2. Hotlines Operated 24/7, trained responders provide an immediate lifeline to help, resource centers and police intervention.
3. Resource Centers In RI, Day One provides immediate response to trauma and assault. Resource Centers around the state will always find shelter and a bed for a woman (and her children) who seek immediate safety.
4. Police Special Victims Unit 401 243 6236. Providers have great influence on directing victims to call law enforcement, whose intervention is often vital in breaking cycles of violence. Police help the victim get to safety or medical treatment, and must by law arrest the perpetrator (the abuser or person who has the most power in the relationship.)
5. Advocates These trained professionals advocate for women through the legal system and court process, i.e., how to obtain a restraining order or press charges. Advocates work from police stations and are available in every Rhode Island city and town.
Because stopping the lethality of abuse begins with identifying it early, recognize the critical role that providers play. Changes at the policy level in hospitals, clinics and private practices make a difference. These are the steps recommended by the Women & Infants Hospital’s Domestic Violence Team:
Intimate Partner Violence Risk Markers: Aimee Thompson – From Close 2 Home, a non-profit organization that has reduced the amount of domestic violence and increased the number of healthy relationships in a Boston neighborhood and around the world.
Intimate Partner Violence 1: Amy S. Gottlieb, MD – Definition and statistics show that the results of what we are doing is disappointing.
Intimate Partner Violence 2: Sarah DeCataldo – Understand the dynamics of abuse before you can properly screen patients.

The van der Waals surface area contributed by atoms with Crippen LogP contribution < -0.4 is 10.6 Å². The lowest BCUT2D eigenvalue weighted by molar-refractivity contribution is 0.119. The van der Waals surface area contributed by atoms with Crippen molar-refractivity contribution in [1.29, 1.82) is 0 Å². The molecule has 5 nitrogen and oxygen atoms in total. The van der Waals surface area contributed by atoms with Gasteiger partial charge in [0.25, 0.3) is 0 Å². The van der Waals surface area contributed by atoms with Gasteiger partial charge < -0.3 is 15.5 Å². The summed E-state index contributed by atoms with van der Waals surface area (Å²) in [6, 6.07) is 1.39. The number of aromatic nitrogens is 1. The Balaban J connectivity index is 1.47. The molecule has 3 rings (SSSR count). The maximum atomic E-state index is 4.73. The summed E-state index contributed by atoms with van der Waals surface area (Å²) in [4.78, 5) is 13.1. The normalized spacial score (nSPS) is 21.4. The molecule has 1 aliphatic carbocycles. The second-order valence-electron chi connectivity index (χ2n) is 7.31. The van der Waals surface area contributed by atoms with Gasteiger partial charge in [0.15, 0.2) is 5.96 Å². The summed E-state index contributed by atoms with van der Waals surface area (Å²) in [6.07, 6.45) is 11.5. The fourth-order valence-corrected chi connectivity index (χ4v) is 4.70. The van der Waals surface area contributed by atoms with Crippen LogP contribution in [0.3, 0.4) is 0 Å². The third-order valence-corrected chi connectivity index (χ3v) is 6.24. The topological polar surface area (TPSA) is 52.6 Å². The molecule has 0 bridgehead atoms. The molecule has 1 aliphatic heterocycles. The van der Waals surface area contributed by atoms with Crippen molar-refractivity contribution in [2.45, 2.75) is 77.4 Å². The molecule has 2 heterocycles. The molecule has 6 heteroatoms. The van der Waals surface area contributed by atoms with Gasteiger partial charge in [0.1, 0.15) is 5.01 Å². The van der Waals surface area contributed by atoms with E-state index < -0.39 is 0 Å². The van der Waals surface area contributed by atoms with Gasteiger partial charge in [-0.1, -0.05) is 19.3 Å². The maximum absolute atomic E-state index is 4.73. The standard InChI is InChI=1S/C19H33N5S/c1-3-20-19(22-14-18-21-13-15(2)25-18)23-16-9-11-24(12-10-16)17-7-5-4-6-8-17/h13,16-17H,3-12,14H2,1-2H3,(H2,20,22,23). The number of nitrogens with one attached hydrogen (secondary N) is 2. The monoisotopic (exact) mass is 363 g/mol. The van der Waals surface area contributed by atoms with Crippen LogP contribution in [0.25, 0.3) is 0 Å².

Intimate Partner Violence 3: Amy S. Gottlieb, MD – Make asking about IPV routine. Use scripting for best results because women usually don’t disclose during a one-time encounter.
Intimate Partner Violence 4: Margaret Howard, PhD – Importance of repeat screening. Red flags: depression, anxiety, self-medication, low self-esteem.
Intimate Partner Violence 5: Amy Goldberg – ChildSafe program. How to assess the caregiver’s protective capacity.
Intimate Partner Violence 6: Sandra M. Shaw, MSN, RN – Role of the screener.
Intimate Partner Violence 7: Jennifer Lang, MSW, LCSW – Language for creating a comprehensive safety assessment and plan.
Intimate Partner Violence 8: Sarah DeCataldo – Resources for survivors and the path of referrals.
William-Intimate Partner Violence 9: Detective Sgt. William Merandi – The role of law enforcement as interveners.
Intimate Partner Violence 10: Yvonne Heredia – Recommendations from a survivor.
Intimate Partner Violence 1: Initial screening questions to use before a patient has disclosed that they are being abused, because providers have great influence in directing a victim to places for intervention.
Intimate Partner Violence 2: Follow-up screening and trust-building statements once a patient has disclosed that they are being abused.